When an old enemy, the Cylons, resurface and obliterate the 12 colonies, the crew of the aged Galactica protects a small civilian fleet - the last of humanity - as they journey toward the fabled 13th colony of Earth.
Edward James Olmos,
Five hundred years in the future, a renegade crew aboard a small spacecraft tries to survive as they travel the unknown parts of the galaxy and evade warring factions as well as authority agents out to get them.
The Doctor and Donna arrive at an English country estate in the 1920s and meet none other than the renowned murder mystery writer Agatha Christie. The Doctor also realizes the importance of the date - it's the day when Christie famously disappeared for 10 days creating headlines across the country and around the world. History records that she reappeared 10 days later claiming to have no memory of where she has been or what she has done. They no sooner arrive than there is a murder, which Donna can't help but find it amusing since the victim is Professor Peach who was killed in the library with a lead pipe. In true Agatha Christie's fashion, the solution to the murder and Agatha's disappearance is found in a false identity and events that occurred long ago. Written by
The anchovies that the Doctor pours down his throat in the kitchen were really mushrooms. See more »
When the housekeeper is lying on the ground, the 'stone' statuary moves on her stomach as she breathes, and then it is moved by 'Agatha Christie' when she bumps it with her knee. See more »
The stories are true. I found my husband with another woman. A younger, prettier woman. Isn't it always the way?
Well, mine was with a giant spider, but... same difference.
You and the Doctor talk such wonderful nonsense!
See more »
I remember a time when Gareth Roberts was well-regarded by Who fandom. His New Adventures novels were well-liked and his Missing Adventures efforts were seen by many as some of the best of the 90's Who novels (including myself). Granted Roberts didn't help his dwindling reputation (a result of silly revisionist thought when fans decided to be pretentious and ignore these fun romps in favor of the 'challenging drama' of some of the NA's) with last year's extremely disappointing "The Shakespeare Code", but he has matched some of his finest work such as "The Romance of Crime" and "The English Way of Death" with "The Unicorn and the Wasp", a fun and exciting little adventure reminiscent in several ways of Doctor Who's other television murder-mystery, "Black Orchid".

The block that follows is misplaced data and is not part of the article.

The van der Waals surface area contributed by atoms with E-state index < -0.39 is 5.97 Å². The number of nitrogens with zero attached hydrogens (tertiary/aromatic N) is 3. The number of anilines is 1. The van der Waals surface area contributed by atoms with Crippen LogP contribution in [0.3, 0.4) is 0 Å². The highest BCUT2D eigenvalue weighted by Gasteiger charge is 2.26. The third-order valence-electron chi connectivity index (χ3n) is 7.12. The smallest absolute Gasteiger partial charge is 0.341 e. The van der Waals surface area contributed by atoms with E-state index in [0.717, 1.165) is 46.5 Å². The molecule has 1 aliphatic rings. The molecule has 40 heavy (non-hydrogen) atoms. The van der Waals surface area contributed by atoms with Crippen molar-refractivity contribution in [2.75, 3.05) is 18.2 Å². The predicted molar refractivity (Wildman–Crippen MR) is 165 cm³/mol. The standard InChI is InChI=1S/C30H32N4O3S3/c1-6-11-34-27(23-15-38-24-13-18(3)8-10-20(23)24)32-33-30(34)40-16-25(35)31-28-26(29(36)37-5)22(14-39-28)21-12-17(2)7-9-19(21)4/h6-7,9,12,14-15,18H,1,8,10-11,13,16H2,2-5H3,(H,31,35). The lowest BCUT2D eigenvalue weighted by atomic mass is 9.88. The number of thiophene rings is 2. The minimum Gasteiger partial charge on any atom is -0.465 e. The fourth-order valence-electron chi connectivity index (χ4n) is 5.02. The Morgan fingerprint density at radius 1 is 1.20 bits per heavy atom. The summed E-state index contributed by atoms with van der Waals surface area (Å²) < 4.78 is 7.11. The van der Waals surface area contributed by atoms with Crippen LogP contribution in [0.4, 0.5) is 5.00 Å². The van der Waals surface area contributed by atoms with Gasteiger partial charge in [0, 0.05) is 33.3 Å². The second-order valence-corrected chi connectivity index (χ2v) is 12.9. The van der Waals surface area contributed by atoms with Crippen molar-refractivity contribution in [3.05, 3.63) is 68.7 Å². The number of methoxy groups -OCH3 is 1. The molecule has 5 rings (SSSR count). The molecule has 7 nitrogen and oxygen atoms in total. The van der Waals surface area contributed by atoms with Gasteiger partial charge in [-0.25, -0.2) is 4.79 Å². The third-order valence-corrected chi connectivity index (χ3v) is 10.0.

The only real flaw in this episode was essentially the plot and the way it was executed. This has always been a flaw in Gareth Roberts' writing but he more than makes up for it (again) by injecting ample wit and style into his dialogue, which the actors really do justice here. I did think Catherine Tate slipped into her comedy routine a bit here which does injustice I think to the fantastic way she's developed her character over the last few episodes, but that's a minor complaint.
This is possibly one of the best-directed Doctor Who stories, well... ever. Graeme Harper first directed Doctor Who in 1984, debuting with the truly legendary "The Caves of Androzani" and following that up with the excellent "Revelation of the Daleks". Returning for the revived series of Who with "Rise of the Cybermen", Harper has proved to be one of the best and most unjustly ignored television directors out there. "The Unicorn and the Wasp" succeeds largely thanks to his direction of the episode, as he creates fantastic atmosphere and chooses his shots very carefully and very well.
Fenella Woolgar is terrific here as Agatha Christie herself and the story is just excellent, fun, humorous entertainment all the way through. The CGI effects in series four thus far have been miles ahead of what we've seen previously and the very, very well-done wasp(s) are proof of this. What a memorable and fun tale.
26 of 37 people found this review helpful.
Was this review helpful to you?